It is time again to rank the odds of candidates running for the GOP nomination for president. I understand some will dissagree, and comments are welcome. However, my ranking is:
1. Perry -- Gov Rick Perry would have had no shot to win the GOP nomination if he ran 4 years ago. This year, he is in a better possition than anyone else to win. Here is why. First, other potential candidates who would compete with him (and crowd out his chances) such as Gov. Haley Barbour, are not running. Second, the political environment has shifted greatly to his advantage. Third, he is the only candidate who does not face competition for his niche of voters. Gov. Perry's core supporters are likely to be people who are looking to win in 2012. They are looking for someone who is not Obama, who has been a consistant conservative, and who cannot be painted as out-of-the-mainstream by the Democrats. They also want someone with an economic message. Gov. Perry has passed conservative budgets and laws in Texas. Texas's economy is doing much better than the nation as a whole. Perry is also broadly acceptable to a wide range of people in the GOP, spanning support from social conservatives, tea partiers, and the establishment. He may not be everyone's first choice, but he remains broadly acceptable. Perry also has the advantage of being viewed as more acceptable than Romney. Also very importaint, he can run on a good message that focuses on the unemployment rate in Texas as compared to the rest of the country. That he is from Texas is not going to hurt him with voters. They care about getting a good job, and their family and friends getting jobs.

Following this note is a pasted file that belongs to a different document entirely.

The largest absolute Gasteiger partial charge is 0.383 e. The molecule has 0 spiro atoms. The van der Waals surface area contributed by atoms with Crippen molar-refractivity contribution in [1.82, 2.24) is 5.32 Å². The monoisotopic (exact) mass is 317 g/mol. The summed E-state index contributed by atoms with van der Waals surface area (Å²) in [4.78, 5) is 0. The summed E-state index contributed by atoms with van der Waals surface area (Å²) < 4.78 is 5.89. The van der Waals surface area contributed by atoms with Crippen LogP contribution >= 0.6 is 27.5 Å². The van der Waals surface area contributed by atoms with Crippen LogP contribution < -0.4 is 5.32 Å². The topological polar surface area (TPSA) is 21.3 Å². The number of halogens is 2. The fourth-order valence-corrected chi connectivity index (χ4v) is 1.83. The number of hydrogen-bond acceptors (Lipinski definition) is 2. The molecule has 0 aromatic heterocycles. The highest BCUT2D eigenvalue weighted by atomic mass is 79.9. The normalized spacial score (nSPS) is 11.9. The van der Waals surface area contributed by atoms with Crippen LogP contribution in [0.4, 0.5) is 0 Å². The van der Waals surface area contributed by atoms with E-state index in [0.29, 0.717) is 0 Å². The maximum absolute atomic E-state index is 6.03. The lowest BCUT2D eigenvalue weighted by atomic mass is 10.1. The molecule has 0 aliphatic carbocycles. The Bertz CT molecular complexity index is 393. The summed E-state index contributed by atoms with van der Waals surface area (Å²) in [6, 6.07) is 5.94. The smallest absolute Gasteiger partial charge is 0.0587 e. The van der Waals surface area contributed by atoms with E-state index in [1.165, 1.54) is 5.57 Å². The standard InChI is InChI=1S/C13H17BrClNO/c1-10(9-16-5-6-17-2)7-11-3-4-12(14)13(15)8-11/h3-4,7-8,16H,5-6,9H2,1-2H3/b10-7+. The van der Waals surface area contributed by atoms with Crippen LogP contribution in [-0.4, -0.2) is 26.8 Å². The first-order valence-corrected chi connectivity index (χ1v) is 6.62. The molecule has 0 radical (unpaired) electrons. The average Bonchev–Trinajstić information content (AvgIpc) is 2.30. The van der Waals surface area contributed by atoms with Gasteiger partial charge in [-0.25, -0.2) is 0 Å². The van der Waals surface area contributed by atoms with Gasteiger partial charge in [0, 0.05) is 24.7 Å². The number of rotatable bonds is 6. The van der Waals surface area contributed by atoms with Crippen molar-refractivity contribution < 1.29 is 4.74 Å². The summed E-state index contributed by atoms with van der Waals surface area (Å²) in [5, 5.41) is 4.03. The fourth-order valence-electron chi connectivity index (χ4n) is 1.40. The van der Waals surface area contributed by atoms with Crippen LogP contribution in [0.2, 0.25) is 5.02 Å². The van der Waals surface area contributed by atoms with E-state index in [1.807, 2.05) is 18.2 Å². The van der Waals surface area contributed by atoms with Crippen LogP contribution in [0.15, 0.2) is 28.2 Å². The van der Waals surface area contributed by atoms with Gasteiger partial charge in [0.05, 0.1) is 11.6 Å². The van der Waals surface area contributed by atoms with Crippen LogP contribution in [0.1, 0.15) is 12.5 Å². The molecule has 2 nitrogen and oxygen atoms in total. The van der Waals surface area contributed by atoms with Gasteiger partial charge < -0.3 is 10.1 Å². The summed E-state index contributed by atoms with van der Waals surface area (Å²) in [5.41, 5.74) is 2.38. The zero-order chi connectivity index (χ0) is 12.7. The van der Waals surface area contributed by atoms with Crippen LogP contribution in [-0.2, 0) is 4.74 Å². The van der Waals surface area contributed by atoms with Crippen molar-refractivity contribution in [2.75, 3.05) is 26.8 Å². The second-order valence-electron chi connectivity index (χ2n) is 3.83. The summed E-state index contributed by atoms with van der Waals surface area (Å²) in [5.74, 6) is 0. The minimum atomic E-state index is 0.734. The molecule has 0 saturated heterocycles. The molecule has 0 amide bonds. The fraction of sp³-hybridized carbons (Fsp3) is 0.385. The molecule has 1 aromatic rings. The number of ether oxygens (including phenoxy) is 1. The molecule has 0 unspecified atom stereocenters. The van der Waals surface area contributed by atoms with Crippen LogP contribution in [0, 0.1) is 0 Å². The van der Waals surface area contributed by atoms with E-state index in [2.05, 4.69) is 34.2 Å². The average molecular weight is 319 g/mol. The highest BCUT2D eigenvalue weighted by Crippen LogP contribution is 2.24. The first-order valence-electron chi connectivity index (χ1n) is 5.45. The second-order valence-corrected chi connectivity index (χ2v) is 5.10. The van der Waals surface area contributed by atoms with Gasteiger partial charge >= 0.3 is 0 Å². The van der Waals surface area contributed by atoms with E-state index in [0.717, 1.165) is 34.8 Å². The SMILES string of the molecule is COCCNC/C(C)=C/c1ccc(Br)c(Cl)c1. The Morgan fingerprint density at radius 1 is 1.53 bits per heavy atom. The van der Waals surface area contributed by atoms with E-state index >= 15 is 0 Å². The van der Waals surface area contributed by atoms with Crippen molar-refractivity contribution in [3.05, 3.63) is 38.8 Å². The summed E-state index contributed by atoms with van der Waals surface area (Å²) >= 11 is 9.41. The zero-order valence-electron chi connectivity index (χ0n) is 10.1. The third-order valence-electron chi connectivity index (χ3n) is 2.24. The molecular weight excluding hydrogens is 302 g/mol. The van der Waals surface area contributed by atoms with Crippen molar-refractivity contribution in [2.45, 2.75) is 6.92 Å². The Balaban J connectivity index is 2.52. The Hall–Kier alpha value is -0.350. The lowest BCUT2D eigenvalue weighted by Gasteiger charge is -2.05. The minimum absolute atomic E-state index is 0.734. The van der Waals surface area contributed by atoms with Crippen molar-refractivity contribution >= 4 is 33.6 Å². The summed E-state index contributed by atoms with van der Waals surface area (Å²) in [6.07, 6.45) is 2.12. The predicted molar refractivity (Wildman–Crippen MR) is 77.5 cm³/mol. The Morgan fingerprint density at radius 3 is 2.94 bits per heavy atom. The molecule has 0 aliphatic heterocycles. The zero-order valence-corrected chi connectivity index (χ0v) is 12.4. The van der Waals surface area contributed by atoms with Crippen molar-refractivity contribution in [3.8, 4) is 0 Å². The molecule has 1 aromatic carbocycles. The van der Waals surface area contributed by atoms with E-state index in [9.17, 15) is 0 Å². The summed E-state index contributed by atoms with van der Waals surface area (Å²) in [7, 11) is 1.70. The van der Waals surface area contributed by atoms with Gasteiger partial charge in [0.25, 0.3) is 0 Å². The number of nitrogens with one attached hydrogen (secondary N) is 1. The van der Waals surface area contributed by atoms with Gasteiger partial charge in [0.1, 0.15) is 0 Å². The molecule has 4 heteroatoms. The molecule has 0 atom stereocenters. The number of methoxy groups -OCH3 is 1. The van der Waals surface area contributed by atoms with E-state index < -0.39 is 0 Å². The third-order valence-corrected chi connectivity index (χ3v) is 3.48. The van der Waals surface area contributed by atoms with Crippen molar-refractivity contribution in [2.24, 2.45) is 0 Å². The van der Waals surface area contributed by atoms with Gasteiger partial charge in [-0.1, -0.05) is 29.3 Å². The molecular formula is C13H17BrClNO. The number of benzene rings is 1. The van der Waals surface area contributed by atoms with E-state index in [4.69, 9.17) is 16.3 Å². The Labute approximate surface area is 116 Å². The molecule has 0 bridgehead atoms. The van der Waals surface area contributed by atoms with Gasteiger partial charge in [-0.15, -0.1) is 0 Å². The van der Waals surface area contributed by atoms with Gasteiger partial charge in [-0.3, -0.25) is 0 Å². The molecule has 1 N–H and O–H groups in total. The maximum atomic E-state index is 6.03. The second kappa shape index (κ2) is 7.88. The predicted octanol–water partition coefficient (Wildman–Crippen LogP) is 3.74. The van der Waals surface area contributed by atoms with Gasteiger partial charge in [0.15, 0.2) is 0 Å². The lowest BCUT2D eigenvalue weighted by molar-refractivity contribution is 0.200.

2. Romney -- Governor Romney is the default nominee. He has a core group of supporters, and is broadly acceptable to the GOP in much the same way Perry is. He has a few major downsides, though. First, Romney never could inspire great support with social conservatives. He was always ok, but not great. Second, Romneycare remains a major thorn in his side. Romneycare was tolerable in 2008, but now is highly unpopular. If Perry self-destructs, Romney will likely win. As many imperfections as he has, he is still -- compared with the rest of the field -- a golden boy. He is broadly acceptable to a range of voters from social conservatives, to tea partiers, to the establishment. Not a first choice, but he is viewed as better than Obama and someone who could win.